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A DLL I've been working on has recently grown a lot in size. Are there any tools that will tell my what is responsible for this? For instance, is it a template that is being instantiated too many times, or perhaps a 3rd party lib, or maybe boost?

I'm looking for a kind of profiler that looks at size rather than performance.

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Well, you are the guy building it! Why do you need a profiler to see what you yourself must have added? –  nbt May 17 '11 at 18:12
    
@Neil Butterworth: I'm trying to see if there's a particularly heavy class, template, or a function that's being inlined too aggressively -- I don't know how to figure that stuff out by inspection. –  Pedro d'Aquino May 17 '11 at 18:21
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What have you been feeding it? Didn't they tell you no pizza after midnight in the shop? –  David Rodríguez - dribeas May 17 '11 at 18:29
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Easy. Go back in your version control to when you were happy with the size. Diff then with now. –  nbt May 17 '11 at 18:42

2 Answers 2

Are you talking about size of the DLL in bytes? Try using the dumpbin utility. This can show you what's inside your DLL. /ARCHIVEMEMBERS should show you the individual object modules.

http://support.microsoft.com/kb/177429

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++ Yeah. I either do that, or get a mapfile and see what's in there. Likely as not, it's filled with big chunks of class library put in there because of some variable I declared, that I didn't actually even need. –  Mike Dunlavey May 18 '11 at 1:32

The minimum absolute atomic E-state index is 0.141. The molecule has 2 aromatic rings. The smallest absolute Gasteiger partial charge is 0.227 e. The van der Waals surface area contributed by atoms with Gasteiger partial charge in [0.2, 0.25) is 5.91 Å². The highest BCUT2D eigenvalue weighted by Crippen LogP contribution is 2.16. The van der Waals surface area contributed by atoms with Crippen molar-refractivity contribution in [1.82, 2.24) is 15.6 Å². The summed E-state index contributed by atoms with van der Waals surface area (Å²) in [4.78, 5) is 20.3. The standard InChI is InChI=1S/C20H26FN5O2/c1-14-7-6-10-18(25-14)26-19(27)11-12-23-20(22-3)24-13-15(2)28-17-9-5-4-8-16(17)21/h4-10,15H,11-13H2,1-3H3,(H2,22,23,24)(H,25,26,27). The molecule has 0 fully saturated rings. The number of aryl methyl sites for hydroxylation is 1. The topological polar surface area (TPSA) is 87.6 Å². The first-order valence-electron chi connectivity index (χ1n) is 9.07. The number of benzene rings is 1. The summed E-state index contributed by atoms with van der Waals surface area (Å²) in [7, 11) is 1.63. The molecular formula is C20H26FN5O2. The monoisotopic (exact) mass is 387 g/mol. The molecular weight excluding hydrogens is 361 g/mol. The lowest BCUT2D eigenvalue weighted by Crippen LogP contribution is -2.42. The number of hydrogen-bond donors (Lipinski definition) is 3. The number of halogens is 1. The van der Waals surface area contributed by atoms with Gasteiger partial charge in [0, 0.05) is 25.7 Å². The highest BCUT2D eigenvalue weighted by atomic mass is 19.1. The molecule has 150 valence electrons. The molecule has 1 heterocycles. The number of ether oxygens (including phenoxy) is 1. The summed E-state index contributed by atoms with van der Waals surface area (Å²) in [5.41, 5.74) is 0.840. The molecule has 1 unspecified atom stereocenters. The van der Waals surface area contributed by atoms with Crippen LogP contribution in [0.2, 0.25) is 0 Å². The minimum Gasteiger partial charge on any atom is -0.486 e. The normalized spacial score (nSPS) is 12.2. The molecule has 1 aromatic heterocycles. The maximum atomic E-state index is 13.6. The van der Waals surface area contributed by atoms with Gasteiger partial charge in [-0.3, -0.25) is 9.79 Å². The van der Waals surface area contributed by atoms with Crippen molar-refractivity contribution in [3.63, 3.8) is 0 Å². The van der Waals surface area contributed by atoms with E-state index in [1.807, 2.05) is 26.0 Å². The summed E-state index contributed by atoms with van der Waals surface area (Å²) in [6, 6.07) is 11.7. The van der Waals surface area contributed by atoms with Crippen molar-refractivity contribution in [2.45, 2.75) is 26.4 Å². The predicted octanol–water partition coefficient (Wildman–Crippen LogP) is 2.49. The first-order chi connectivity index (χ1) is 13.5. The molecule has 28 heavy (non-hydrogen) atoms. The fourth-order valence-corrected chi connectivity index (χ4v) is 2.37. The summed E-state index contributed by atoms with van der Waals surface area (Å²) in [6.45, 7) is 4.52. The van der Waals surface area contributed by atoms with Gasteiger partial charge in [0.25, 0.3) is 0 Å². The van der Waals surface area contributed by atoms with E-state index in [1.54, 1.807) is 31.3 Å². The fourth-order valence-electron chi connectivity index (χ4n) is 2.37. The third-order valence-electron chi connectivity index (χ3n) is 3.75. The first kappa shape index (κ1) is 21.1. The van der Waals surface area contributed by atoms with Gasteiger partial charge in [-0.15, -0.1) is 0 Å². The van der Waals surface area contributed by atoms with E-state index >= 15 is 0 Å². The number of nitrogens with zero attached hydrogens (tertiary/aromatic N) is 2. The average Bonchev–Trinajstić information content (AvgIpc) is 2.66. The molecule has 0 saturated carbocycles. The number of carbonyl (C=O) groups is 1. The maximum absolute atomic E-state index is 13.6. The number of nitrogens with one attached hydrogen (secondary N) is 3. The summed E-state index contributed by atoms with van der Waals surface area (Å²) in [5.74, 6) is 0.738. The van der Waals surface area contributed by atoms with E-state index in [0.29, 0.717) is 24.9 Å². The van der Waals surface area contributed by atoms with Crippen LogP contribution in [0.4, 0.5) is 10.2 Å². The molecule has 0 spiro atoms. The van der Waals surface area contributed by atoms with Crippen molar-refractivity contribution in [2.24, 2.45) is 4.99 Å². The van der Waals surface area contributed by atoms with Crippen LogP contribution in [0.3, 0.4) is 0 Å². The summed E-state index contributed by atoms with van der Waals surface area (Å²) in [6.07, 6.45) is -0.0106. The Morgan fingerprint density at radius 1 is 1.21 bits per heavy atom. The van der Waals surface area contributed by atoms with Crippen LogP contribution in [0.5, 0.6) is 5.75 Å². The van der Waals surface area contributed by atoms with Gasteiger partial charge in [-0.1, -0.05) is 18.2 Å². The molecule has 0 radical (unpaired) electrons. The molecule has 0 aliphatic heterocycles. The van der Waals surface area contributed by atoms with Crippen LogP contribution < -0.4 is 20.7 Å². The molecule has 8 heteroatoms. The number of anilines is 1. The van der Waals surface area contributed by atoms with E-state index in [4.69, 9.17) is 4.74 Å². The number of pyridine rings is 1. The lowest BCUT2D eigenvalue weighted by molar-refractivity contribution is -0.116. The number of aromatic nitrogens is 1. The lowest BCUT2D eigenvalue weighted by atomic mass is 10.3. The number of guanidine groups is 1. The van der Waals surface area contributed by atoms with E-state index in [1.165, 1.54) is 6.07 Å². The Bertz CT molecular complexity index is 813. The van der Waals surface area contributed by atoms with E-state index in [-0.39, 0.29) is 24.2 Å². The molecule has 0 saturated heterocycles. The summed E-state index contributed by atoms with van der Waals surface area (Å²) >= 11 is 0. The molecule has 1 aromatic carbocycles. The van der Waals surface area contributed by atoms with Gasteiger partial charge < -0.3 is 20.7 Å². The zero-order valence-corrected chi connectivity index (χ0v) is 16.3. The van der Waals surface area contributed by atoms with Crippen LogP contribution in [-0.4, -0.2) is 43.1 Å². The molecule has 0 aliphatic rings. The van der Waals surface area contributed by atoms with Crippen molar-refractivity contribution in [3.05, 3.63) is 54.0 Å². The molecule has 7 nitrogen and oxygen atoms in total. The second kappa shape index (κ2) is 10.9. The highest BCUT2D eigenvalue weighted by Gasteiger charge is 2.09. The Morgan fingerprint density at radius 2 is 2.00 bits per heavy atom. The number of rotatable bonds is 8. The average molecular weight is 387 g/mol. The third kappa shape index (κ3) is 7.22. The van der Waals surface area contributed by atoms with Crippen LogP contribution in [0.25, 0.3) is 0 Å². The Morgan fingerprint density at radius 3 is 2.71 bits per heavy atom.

If your DLL has other dependencies and you are using STATIC linking to link your DLL to them, you can expect your DLL to grow larger:

Static linking vs dynamic linking

  • Static linking can make binaries easier to distribute to diverse user environments (at the cost of sending a large and more resource hungry program).

EDIT:

I found the answers in this thread quite interesting for your problem: Profiling DLL/LIB Bloat

But an interesting experiment would be to verify if for each template instantiation, the resulting executable size grows linearly. If it does, you know your problem is template instantiation. There's a decent article here that talks about this type of problem and presents a technique to refactor it.

EDIT:

There's a big chance that your problem is a consequence of using boost headers. Check this thread to find out why: Why does using boost increase file size so much?

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Unfortunately, distribution to "diverse user environments" is precisely what I have to do. Switching to dynamic linking was my first thought, but that was immediately ruled out for a number of reasons. –  Pedro d'Aquino May 17 '11 at 18:24
    
@karlphilip I'm using the header-only parts of boost. –  Pedro d'Aquino May 17 '11 at 18:31
    
Updated answer. –  karlphillip May 17 '11 at 18:35
    
@Pedro An interesting experiment would be to verify if for each template instantiation, the resulting executable size grows linearly. –  karlphillip May 17 '11 at 18:41
    
There's a decent page on The Code Project called Refactoring Template Bloat, it might be interesting for you to read if you detect that the problem is really templates instantiation: codeproject.com/KB/cpp/… –  karlphillip May 17 '11 at 18:45

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